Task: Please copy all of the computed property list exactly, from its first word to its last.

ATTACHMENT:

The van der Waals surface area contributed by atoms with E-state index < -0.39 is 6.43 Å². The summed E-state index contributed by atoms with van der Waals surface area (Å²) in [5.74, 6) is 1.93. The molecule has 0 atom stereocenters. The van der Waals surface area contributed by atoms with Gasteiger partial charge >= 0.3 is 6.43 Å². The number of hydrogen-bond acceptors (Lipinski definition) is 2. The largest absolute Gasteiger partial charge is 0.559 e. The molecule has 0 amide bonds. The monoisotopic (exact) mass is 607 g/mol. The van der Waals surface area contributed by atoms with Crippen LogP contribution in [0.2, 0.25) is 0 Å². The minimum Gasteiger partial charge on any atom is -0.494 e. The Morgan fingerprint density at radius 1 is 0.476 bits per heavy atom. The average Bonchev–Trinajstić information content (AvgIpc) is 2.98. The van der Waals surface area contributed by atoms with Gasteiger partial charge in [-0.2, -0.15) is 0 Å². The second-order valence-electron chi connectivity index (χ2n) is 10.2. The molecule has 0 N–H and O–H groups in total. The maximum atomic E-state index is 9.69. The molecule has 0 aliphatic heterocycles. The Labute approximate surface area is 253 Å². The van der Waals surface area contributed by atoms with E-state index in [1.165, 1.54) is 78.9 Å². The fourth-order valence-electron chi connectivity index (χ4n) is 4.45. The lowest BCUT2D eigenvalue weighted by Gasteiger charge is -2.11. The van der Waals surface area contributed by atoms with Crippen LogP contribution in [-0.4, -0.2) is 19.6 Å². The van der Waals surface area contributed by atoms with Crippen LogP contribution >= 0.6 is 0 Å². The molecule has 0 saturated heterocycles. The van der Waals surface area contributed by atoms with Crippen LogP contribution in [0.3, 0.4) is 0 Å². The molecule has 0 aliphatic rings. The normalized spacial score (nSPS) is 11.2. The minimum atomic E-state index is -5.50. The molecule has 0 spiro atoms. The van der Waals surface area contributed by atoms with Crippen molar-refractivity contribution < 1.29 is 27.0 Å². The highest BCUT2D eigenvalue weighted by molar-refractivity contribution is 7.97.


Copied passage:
The van der Waals surface area contributed by atoms with E-state index < -0.39 is 6.43 Å². The summed E-state index contributed by atoms with van der Waals surface area (Å²) in [5.74, 6) is 1.93. The molecule has 0 atom stereocenters. The van der Waals surface area contributed by atoms with Gasteiger partial charge >= 0.3 is 6.43 Å². The number of hydrogen-bond acceptors (Lipinski definition) is 2. The largest absolute Gasteiger partial charge is 0.559 e. The molecule has 0 amide bonds. The monoisotopic (exact) mass is 607 g/mol. The van der Waals surface area contributed by atoms with Crippen LogP contribution in [0.2, 0.25) is 0 Å². The minimum Gasteiger partial charge on any atom is -0.494 e. The Morgan fingerprint density at radius 1 is 0.476 bits per heavy atom. The average Bonchev–Trinajstić information content (AvgIpc) is 2.98. The van der Waals surface area contributed by atoms with Gasteiger partial charge in [-0.2, -0.15) is 0 Å². The second-order valence-electron chi connectivity index (χ2n) is 10.2. The molecule has 0 N–H and O–H groups in total. The maximum atomic E-state index is 9.69. The molecule has 0 aliphatic heterocycles. The Labute approximate surface area is 253 Å². The van der Waals surface area contributed by atoms with E-state index in [1.165, 1.54) is 78.9 Å². The fourth-order valence-electron chi connectivity index (χ4n) is 4.45. The lowest BCUT2D eigenvalue weighted by Gasteiger charge is -2.11. The van der Waals surface area contributed by atoms with Crippen LogP contribution in [-0.4, -0.2) is 19.6 Å². The van der Waals surface area contributed by atoms with Crippen LogP contribution >= 0.6 is 0 Å². The molecule has 0 saturated heterocycles. The van der Waals surface area contributed by atoms with Crippen LogP contribution in [0.3, 0.4) is 0 Å². The molecule has 0 aliphatic rings. The normalized spacial score (nSPS) is 11.2. The minimum atomic E-state index is -5.50. The molecule has 0 spiro atoms. The van der Waals surface area contributed by atoms with Crippen molar-refractivity contribution < 1.29 is 27.0 Å². The highest BCUT2D eigenvalue weighted by molar-refractivity contribution is 7.97.